Determinants of agonistic interactions in California sea lions

Julie K. Young, Manuela González-Suárez, Leah Gerber

Research output: Contribution to journalArticlepeer-review

10 Scopus citations


California sea lions aggregate in high density colonies during the breeding season. Competition for space and mates results in agonistic interactions that may have long-term population consequences. We explored how demographic, behavioral, and environmental variables influence the rate of agonistic interactions in male and female California sea lions at three breeding colonies with varying population trends and distributed across a wide latitudinal gradient within the Gulf of California, Mexico. Our results indicate that male agonistic interactions are related to environmental and spatial parameters, whereas female interactions are related to male interactions, operational sex ratio (OSR) and environmental parameters. Most demographic and environmental parameters were inversely related to rates of agonistic interactions, with the exception of positive relationships between agonistic interactions and territory size for males and OSR for females. In addition, the highest overall rates of aggression were associated with a declining population. Our findings suggest agonistic interactions may be useful in assessing population dynamics, but additional research is needed to identify mechanistic relationships.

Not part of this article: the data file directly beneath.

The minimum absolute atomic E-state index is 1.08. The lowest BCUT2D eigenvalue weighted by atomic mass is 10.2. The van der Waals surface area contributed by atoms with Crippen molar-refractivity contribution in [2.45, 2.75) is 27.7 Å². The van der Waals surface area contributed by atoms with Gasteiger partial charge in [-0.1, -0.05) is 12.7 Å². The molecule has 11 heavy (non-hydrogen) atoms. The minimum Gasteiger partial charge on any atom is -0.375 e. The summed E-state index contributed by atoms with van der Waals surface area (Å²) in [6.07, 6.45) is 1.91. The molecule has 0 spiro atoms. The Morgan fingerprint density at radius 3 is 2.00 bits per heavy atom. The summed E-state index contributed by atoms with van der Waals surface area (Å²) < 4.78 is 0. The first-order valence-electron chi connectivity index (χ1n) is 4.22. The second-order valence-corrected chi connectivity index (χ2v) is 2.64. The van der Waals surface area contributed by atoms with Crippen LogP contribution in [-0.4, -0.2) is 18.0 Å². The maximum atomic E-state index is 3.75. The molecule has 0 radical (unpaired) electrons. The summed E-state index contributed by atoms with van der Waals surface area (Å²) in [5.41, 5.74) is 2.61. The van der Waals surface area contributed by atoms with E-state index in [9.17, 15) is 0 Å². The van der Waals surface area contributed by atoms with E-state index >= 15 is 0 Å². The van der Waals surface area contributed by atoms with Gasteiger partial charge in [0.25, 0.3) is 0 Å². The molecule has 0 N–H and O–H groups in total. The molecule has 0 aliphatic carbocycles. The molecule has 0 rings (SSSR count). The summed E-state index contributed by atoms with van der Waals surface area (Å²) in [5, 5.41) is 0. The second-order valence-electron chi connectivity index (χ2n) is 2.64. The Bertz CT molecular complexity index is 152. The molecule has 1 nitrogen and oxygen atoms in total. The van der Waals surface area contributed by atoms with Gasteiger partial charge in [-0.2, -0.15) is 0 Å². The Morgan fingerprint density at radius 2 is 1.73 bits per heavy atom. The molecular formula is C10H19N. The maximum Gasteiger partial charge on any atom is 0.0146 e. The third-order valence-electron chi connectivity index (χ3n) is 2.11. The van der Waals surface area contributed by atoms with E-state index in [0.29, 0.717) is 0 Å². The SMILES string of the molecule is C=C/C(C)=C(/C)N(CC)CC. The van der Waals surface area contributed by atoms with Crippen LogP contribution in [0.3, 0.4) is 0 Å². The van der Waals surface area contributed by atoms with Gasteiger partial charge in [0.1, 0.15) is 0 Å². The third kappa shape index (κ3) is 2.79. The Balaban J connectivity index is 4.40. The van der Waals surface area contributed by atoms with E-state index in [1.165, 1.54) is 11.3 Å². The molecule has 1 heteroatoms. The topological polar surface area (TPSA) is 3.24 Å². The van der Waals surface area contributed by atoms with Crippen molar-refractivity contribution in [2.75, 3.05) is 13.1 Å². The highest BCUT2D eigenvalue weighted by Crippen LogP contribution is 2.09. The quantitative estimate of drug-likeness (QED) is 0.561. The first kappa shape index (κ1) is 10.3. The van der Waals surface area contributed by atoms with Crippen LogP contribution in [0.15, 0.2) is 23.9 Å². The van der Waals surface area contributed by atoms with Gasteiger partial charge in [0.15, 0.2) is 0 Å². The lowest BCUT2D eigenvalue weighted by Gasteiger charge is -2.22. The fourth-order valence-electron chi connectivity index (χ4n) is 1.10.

Original languageEnglish (US)
Pages (from-to)1797-1810
Number of pages14
Issue number12
StatePublished - Dec 1 2008


  • Aggression
  • Marine mammal
  • Population ecology
  • Population trend

ASJC Scopus subject areas

  • Animal Science and Zoology
  • Behavioral Neuroscience


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